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How Will San Diego County Spend Its $334 Million In Stimulus Funds?

The San Diego County Administration Building downtown is shown in this undate...

Photo by Alison St John

Above: The San Diego County Administration Building downtown is shown in this undated photo.

San Diego County Supervisors Nathan Fletcher and Dianne Jacob on Monday announced a plan for how to spend the $334 million the county is getting from the federal stimulus bill.

Under the plan due for a vote by the full board of supervisors Tuesday, the vast majority of the money would fund the county's public health actions related to the coronavirus pandemic, including the "T3" strategy of testing, tracing and treatment. The county has also already allocated $5 million for childcare vouchers for essential workers.

Listen to this story by Andrew Bowen.

Additionally, Fletcher and Jacob are proposing that $34 million be dedicated to small business relief, child welfare services and enhanced telemedicine for mental health and addiction treatment.

Fletcher said details of the plan's $17 million stimulus fund for small businesses would be worked out by county staffers.

RELATED: City Website Overwhelmed By Small Businesses Seeking Coronavirus Relief Funding

"We're asking the (chief administrative officer) to come back to us in 45 days with a plan to allocate that $17 million," Fletcher said. "The hope is that we can plug some holes in areas that are not covered by state or federal funding."

Another $2 million would fund increased child welfare services, including more frequent home visits to vulnerable families. Referrals to the county’s child abuse hotline have dropped 41 percent since schools closed, the supervisors said. Officials believe child abuse is still happening, but it's not being reported because teachers, who are among the most frequent reporters of child abuse, aren’t seeing their students every day.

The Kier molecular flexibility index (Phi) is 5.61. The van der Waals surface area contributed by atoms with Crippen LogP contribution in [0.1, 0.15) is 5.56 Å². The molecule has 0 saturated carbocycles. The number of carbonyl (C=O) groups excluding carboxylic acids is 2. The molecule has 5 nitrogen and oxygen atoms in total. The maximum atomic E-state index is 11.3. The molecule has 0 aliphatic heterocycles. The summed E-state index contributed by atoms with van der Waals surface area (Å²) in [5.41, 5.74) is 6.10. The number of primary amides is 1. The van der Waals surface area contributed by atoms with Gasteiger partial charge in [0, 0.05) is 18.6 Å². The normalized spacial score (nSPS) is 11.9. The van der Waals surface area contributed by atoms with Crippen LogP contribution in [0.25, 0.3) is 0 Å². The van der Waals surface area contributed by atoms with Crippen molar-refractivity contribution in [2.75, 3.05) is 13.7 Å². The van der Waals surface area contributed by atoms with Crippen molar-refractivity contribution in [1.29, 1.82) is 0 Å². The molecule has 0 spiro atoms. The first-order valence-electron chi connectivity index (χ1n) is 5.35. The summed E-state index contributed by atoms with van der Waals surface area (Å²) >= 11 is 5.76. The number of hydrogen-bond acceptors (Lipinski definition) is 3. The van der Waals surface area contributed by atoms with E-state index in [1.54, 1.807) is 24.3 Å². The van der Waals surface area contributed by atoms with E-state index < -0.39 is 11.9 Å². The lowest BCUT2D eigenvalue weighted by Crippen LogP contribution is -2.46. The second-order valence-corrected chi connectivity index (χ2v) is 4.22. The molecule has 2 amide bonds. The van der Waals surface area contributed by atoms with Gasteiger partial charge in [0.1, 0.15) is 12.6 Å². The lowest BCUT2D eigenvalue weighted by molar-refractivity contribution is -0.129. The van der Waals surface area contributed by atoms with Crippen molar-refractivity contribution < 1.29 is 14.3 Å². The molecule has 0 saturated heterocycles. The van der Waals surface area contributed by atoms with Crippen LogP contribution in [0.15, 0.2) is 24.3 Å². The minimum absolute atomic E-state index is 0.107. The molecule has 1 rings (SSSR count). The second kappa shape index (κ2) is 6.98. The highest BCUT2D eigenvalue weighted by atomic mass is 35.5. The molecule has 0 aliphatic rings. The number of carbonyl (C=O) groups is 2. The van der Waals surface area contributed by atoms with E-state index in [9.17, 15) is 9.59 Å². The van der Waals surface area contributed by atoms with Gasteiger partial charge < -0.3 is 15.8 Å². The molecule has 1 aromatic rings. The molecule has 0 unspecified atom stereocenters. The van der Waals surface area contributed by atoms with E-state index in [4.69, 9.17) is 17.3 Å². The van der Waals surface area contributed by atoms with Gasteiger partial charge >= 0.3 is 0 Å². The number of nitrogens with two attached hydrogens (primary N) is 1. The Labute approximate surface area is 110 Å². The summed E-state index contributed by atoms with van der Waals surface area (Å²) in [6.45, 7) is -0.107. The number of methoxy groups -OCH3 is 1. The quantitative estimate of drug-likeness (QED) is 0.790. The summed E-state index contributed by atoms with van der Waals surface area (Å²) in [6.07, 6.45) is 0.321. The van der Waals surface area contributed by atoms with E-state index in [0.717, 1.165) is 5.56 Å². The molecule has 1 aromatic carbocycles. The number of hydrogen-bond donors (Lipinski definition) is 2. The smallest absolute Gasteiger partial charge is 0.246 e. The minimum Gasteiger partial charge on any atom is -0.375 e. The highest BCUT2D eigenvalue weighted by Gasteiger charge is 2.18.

RELATED: School Closures Lead To Troubling Drop In Child Abuse Reports

Finally, the Fletcher and Jacob plan allocates $15 million toward improving telehealth services for mental health and addiction treatment providers. Many of them lack the technology, software and staff training to properly deliver their services remotely, the supervisors said.

"I have long thought that telemedicine, especially around behavioral health, is something we should embrace more fully," Fletcher said. "And so we think that this is not only right to do in the crisis environment we're in and will be in for the near future, but we think that this is a systemic change that can reap benefits moving forward."

The nearly $2 trillion CARES Act passed by Congress in March offers some money to cities for expenses directly related to the pandemic response — but only to cities with populations of more than 500,000. Fletcher and Jacob propose passing on $20 million of the county's CARES Act allocation to the 17 smaller cities in the county for their costs related to COVID-19.

Supervisors Greg Cox and Kristin Gaspar had previously proposed $50 million for cities. That proposal is also on the board’s Tuesday agenda.

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Andrew Bowen
Metro Reporter

opening quote marksclosing quote marksI cover local government — a broad beat that includes housing, homelessness and infrastructure. I'm especially interested in the intersections of land use, transportation and climate change.

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